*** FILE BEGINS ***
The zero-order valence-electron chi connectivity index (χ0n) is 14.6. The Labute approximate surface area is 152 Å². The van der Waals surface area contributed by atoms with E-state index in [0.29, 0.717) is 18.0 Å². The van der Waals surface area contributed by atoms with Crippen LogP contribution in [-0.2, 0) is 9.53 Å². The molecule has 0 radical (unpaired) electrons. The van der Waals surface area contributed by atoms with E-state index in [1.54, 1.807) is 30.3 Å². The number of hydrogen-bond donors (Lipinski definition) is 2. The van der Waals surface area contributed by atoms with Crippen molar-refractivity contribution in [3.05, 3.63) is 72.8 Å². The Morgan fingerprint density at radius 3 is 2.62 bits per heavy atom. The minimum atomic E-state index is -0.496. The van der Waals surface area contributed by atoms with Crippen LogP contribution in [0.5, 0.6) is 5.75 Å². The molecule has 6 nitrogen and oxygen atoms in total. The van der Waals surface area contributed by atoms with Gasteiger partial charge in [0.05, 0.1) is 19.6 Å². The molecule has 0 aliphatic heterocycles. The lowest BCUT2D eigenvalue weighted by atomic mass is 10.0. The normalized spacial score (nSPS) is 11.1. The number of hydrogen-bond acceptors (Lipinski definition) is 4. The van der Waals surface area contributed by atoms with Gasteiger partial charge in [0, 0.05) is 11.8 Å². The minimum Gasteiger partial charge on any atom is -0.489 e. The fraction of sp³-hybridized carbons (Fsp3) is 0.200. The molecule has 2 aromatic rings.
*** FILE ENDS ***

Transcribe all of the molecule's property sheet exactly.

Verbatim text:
The zero-order valence-electron chi connectivity index (χ0n) is 14.6. The Labute approximate surface area is 152 Å². The van der Waals surface area contributed by atoms with E-state index in [0.29, 0.717) is 18.0 Å². The van der Waals surface area contributed by atoms with Crippen LogP contribution in [-0.2, 0) is 9.53 Å². The molecule has 0 radical (unpaired) electrons. The van der Waals surface area contributed by atoms with E-state index in [1.54, 1.807) is 30.3 Å². The number of hydrogen-bond donors (Lipinski definition) is 2. The van der Waals surface area contributed by atoms with Crippen molar-refractivity contribution in [3.05, 3.63) is 72.8 Å². The Morgan fingerprint density at radius 3 is 2.62 bits per heavy atom. The minimum atomic E-state index is -0.496. The van der Waals surface area contributed by atoms with Crippen LogP contribution in [0.5, 0.6) is 5.75 Å². The molecule has 6 nitrogen and oxygen atoms in total. The van der Waals surface area contributed by atoms with Gasteiger partial charge in [0.05, 0.1) is 19.6 Å². The molecule has 0 aliphatic heterocycles. The lowest BCUT2D eigenvalue weighted by atomic mass is 10.0. The normalized spacial score (nSPS) is 11.1. The number of hydrogen-bond acceptors (Lipinski definition) is 4. The van der Waals surface area contributed by atoms with Gasteiger partial charge in [0, 0.05) is 11.8 Å². The minimum Gasteiger partial charge on any atom is -0.489 e. The fraction of sp³-hybridized carbons (Fsp3) is 0.200. The molecule has 2 aromatic rings.